See also: titania
- From Shakespeare's play A Midsummer-Night's Dream, the queen of the fairies.
- 1842 May 7, L'Etudiant, “The Rhine”, in The Mirror, volume 1, number 19, page 293:
- As it is impossible to believe that this huge mountain can produce such an effect, at the expiration of a few minutes we become dupes of illusion, and the most grave thinker is ready to swear that there is in those shades, under some fantastic thicket, a solitary— a supernatural being—a sort of fairy—a Titania, who amuses herself by delicately parodying the music of mortals, and throwing down the half of a mountain every time she hears the report of a gun.
- 1859, “Fairy Knowe”, in Harper's New Monthly Magazine, page 428:
- For all this Magical Mansion were vain With all its dominions so fair; Its splendor and riches no happiness gain Without a Titania to share!
- 1871 January, Daisy Ventnor, “Prince Charming Comes to Town”, in The Peterson magazine, volume 59, number 1, page 39:
- "Take breath," said Teresa, unable to help laughing. "Why, kitten, you're as good as a fairy-tale." "Inspired by Titania herself." said a gallant voice at her elbow; and Kate disappeared with a sly grimace, as Russell Wayne shook hands with Miss Amesford. "You never saw a dusky queen of the fairies, did you? A species of Brownie would be more like me, Mr. Wayne; you must wait until Alma comes home for a Titania."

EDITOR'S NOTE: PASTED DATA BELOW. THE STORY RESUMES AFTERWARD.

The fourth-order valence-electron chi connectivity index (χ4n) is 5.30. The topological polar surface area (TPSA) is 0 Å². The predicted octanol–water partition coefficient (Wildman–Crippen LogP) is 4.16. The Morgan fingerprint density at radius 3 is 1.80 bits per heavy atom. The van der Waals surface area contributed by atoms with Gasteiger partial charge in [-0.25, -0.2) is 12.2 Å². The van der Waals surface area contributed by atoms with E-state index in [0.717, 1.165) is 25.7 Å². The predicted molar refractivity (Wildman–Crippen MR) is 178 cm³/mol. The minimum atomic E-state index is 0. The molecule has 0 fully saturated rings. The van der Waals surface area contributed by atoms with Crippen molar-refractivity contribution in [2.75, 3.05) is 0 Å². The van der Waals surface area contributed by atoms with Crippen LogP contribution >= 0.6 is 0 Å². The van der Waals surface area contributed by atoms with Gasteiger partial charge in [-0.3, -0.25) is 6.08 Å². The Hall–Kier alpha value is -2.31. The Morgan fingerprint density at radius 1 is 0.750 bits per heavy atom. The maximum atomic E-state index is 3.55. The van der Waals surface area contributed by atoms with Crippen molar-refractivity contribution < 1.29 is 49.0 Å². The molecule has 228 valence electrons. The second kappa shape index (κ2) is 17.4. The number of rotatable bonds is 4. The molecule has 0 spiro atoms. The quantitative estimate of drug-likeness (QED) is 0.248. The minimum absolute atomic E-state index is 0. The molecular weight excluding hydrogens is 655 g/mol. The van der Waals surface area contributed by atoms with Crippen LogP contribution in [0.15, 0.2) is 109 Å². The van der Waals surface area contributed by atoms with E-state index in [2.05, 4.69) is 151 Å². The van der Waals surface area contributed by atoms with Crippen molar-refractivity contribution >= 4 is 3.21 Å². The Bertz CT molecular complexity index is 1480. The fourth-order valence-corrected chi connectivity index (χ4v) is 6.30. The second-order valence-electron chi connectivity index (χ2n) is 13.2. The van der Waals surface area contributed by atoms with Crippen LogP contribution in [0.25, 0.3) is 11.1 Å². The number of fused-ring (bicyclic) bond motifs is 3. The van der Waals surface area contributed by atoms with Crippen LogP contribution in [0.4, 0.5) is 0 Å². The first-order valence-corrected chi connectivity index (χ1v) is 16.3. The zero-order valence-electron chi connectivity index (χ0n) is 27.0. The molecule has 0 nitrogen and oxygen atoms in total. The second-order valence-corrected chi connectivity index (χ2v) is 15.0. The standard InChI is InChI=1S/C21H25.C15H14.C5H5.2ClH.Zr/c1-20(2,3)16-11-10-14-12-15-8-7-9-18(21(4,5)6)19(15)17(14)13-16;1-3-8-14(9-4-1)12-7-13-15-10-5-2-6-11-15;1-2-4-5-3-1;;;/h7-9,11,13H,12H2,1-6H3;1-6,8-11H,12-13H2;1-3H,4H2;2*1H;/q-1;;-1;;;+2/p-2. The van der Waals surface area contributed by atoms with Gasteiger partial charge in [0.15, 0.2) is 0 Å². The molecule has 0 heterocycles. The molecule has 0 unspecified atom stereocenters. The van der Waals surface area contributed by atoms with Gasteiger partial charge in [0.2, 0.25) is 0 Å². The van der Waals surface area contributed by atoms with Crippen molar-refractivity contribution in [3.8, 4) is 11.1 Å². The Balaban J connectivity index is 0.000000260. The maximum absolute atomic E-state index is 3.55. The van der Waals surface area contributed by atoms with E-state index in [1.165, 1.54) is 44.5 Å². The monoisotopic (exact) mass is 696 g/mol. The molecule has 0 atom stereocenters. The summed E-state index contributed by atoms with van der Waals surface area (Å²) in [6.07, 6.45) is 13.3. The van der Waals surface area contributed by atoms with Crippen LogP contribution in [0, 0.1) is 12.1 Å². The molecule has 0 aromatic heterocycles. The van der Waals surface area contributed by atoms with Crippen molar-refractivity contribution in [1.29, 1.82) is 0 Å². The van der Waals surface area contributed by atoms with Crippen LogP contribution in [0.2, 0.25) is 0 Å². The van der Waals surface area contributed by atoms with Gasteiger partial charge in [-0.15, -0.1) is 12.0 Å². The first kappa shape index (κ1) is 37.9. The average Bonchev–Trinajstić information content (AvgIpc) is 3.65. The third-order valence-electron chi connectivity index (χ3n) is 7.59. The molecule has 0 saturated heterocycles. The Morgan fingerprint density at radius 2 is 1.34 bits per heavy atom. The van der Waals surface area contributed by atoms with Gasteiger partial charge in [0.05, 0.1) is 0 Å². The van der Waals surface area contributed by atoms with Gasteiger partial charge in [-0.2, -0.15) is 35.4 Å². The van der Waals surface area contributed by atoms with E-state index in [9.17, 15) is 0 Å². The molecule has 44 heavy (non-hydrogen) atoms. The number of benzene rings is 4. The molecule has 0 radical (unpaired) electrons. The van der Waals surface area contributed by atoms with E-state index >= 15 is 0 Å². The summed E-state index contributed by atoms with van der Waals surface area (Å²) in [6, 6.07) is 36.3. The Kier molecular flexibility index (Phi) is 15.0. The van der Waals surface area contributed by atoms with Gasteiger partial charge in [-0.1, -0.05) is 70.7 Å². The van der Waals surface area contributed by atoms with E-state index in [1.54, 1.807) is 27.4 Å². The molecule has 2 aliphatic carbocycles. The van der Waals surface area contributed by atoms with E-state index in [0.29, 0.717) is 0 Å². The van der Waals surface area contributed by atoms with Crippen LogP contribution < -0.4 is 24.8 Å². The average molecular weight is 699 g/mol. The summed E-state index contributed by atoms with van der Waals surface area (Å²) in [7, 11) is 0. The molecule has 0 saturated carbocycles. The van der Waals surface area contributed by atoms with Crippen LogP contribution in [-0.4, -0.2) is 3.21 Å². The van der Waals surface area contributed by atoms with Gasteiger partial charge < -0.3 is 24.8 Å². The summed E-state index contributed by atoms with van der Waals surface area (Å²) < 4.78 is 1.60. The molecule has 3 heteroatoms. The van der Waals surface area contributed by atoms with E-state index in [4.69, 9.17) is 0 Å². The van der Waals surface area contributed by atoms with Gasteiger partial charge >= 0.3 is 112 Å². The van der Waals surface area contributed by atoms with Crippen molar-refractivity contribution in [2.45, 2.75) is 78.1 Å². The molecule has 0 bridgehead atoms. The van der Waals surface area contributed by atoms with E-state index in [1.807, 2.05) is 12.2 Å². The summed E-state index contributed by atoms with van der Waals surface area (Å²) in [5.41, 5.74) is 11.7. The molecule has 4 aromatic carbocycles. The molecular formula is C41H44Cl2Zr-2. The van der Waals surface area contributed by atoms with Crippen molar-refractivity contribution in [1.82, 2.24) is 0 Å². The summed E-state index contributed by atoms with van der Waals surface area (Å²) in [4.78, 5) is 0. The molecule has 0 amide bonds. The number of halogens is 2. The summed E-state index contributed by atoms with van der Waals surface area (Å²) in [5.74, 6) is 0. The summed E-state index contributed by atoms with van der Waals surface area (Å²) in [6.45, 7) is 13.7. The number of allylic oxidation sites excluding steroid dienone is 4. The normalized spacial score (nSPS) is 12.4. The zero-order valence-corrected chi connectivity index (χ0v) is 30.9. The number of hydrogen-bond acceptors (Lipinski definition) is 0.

- 2009, Jan S. Cronin, Simone Drichel, Frameworks: Contemporary Criticism on Janet Frame, page 30:
- But something is awry; the fairy-stories, the mythologies, are mixed up. Tom is less a masculine Pygmalion caressing his dream-statue into flesh than a feminine Galatea waking to see her lover's face blotting out the sun; less an Oberon than a Titania, falling in love with “the first person he had seen on waking from his drugged sleep”.
- (astronomy): The largest satellite of the planet Uranus.